You've probably already thought of using welding goggles to darken the range in the safety of daylight.
Much easier to watch and correct than trying to do it in actual darkness.
Place targets in obscure spots on the range, like behind stuff, to emphasis accuracy of both light and gun.
Use enough no shoots on the courses of fire to require good target ID.
Add a small amount of light on the range to cause outlines and shadows, but not allow positive target ID.
Strobes add some confusion of light, requiring good flashlight techniques to find targets, that will seem to appear and disappear.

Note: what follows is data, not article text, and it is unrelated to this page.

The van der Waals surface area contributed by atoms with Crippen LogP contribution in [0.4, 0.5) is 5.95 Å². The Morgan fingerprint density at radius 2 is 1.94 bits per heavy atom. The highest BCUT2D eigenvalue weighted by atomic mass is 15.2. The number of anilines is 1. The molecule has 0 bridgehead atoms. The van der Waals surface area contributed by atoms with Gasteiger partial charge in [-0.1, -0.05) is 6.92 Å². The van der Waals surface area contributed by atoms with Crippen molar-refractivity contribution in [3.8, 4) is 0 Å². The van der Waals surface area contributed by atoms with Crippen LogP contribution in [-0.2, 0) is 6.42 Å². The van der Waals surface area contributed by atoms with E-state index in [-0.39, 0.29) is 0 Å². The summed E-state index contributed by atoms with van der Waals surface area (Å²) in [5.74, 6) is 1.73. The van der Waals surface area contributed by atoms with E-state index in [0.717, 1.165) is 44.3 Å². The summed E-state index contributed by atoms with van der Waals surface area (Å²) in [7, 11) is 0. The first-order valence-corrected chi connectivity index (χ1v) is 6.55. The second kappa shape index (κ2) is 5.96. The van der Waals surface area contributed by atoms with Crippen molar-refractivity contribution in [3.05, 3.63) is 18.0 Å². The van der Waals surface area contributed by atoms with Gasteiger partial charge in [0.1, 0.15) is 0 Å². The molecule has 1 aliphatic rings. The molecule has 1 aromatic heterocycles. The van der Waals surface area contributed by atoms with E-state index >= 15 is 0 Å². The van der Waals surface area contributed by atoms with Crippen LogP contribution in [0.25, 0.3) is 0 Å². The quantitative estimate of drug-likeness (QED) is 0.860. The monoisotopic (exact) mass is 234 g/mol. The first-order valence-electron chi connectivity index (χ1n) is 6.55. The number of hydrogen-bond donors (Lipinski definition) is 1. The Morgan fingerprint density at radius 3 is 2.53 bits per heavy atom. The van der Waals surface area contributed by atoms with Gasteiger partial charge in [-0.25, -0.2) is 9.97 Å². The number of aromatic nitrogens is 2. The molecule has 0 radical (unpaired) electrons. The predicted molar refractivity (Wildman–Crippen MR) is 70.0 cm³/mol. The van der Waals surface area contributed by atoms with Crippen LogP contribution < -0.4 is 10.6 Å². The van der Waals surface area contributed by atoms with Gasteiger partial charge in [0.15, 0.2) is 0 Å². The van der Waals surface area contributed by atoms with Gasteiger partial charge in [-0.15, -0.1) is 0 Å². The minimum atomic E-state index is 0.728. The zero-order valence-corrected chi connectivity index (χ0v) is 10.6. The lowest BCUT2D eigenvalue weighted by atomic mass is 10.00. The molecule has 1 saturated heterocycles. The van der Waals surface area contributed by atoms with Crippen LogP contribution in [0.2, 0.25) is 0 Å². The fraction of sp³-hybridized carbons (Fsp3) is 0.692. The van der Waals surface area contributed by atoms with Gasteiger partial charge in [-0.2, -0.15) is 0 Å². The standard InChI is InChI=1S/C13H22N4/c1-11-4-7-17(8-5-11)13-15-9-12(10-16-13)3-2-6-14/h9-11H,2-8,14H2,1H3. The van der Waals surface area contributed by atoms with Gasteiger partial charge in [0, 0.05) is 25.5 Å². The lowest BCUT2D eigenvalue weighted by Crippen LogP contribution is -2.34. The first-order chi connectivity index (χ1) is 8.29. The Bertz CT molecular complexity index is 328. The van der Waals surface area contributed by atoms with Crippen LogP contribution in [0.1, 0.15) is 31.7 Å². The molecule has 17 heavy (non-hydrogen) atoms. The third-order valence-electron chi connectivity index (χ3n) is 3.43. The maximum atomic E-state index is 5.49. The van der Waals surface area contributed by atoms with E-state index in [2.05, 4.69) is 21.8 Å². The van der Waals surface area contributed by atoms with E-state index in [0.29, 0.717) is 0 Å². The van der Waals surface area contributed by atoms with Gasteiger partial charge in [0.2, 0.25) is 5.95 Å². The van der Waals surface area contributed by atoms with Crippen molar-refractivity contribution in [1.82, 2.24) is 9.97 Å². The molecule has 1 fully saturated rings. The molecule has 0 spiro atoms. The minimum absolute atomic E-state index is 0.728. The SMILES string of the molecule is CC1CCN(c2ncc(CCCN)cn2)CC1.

If possible, break up the range into small areas, each with targets and props.
Surprise targets are always a heart stopper in the dark.
If this will be at an indoor range, make sure all the targets align with the backstop.
In the dark, it's so easy to hit the walls.
Hope this helps some.
Last edited by g.willikers; September 11, 2010 at 07:40 PM.